-Reviewed by Billy Mills–
The heart of Ireland is the great limestone lowland plain that stretches more or less all across the centre of the country and which, in combination with the temperate climate helps make the country so suitable for growing grass. There are areas where a combination of natural processes and human activity have denuded the underlying stone, producing strangely fascinating karst landscapes, the most famous of these areas being the Burren region of West Clare and its offshore extension on the Aran Islands.
It’s a landscape of extensive limestone paving with, in the Burren at least, a unique combination of Mediterranean and Alpine flora growing in the cracks of what, at first glance, appears to be a hostile dry and barren environment. And despite this hostility, the area is full of signs of human habitation over a period of some six thousand years. These range from the dolmens and stone huts of the Burren to the great stone ring forts of the islands.
Peter Riley’s poem Chapters of Age is set in this landscape and formally reflects the semi-regular patterning of the limestone paving in its use of stanzas of three lines of irregular length broken up into sections of anything from three to ten stanzas. As you might expect from Riley, there is a good deal of walking involved (his Alstonfield is one of the great English walking poems). In Chapters, there is more than a hint that age is making the process more painful and difficult than it once was.
‘Use of walking stick to lessen this pain,
Inclined to the side of the road.’
There’s also a good deal of singing. Clare is renowned for its traditional music, but the poet weaves the words of English folk songs into his text, along with bits of Yeats, Tarjei Vesaas, William Carlos Williams, George Simmel and a tourist information noticeboard. Reflections on aging weave their way through references to the aftermath of the Celtic Tiger and to older shadows on the island’s history:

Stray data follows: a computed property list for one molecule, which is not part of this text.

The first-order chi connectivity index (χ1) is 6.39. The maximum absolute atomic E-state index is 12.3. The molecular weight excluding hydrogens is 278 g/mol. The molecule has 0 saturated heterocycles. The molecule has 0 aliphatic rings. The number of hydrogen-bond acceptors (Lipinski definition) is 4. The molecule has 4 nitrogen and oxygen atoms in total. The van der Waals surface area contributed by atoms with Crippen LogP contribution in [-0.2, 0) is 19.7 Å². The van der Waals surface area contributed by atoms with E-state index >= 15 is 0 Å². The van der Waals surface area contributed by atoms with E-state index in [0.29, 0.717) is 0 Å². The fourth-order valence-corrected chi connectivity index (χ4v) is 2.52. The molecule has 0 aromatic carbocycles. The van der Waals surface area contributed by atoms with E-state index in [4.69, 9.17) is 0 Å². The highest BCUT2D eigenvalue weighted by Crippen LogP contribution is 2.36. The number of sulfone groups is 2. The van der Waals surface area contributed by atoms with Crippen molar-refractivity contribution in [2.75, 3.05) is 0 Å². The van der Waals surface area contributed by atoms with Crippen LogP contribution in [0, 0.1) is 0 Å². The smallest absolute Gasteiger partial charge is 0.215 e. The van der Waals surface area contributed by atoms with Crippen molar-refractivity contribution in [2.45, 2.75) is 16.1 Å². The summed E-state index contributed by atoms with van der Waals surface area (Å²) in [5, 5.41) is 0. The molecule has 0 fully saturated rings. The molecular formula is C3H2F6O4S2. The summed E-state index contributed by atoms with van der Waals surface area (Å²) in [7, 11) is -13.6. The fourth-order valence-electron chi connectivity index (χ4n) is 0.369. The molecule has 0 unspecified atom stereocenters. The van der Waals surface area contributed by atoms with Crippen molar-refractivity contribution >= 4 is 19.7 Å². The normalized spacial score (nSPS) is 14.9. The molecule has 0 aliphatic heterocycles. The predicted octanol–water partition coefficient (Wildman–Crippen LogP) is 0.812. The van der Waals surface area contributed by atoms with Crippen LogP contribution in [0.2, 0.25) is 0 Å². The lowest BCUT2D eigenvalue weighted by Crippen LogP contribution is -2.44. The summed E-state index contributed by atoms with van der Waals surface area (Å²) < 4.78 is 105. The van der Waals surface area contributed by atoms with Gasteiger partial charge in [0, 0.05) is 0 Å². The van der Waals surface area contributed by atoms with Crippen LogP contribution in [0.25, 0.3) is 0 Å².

‘Finding the way to the bathroom
In the middle of the night half asleep
Strange shadow, shed door ajar again.
Who died for a free Ireland
Mortgaged to international finance
Unbaptised children set in separate graveyards
Mere bits of walled-off moor’
The poem is typical of Riley’s mature work, the tone is deceptively quiet and unshowy, almost, but not quite, conversational. While he is often associated with the Cambridge poets who formed a key element of the British Poetry Revival, he is neither an experimental nor a mainstream poet, he’s just a poet, albeit one of exceptional intelligence. Chapters of Age is, in the true sense, an ecological poem, a poem about an entire ecosystem in which neither the human nor the non-human element is given primacy. Amongst other things, Chapters of Age explores the possibility of our continued co-existence, and the conclusion is not altogether optimistic, as Riley plays with the twin aspects of fear as verb and noun:
‘…….what is the answer to fear?
For there are answers to fear,
Common or garden,
That singing up the coast.’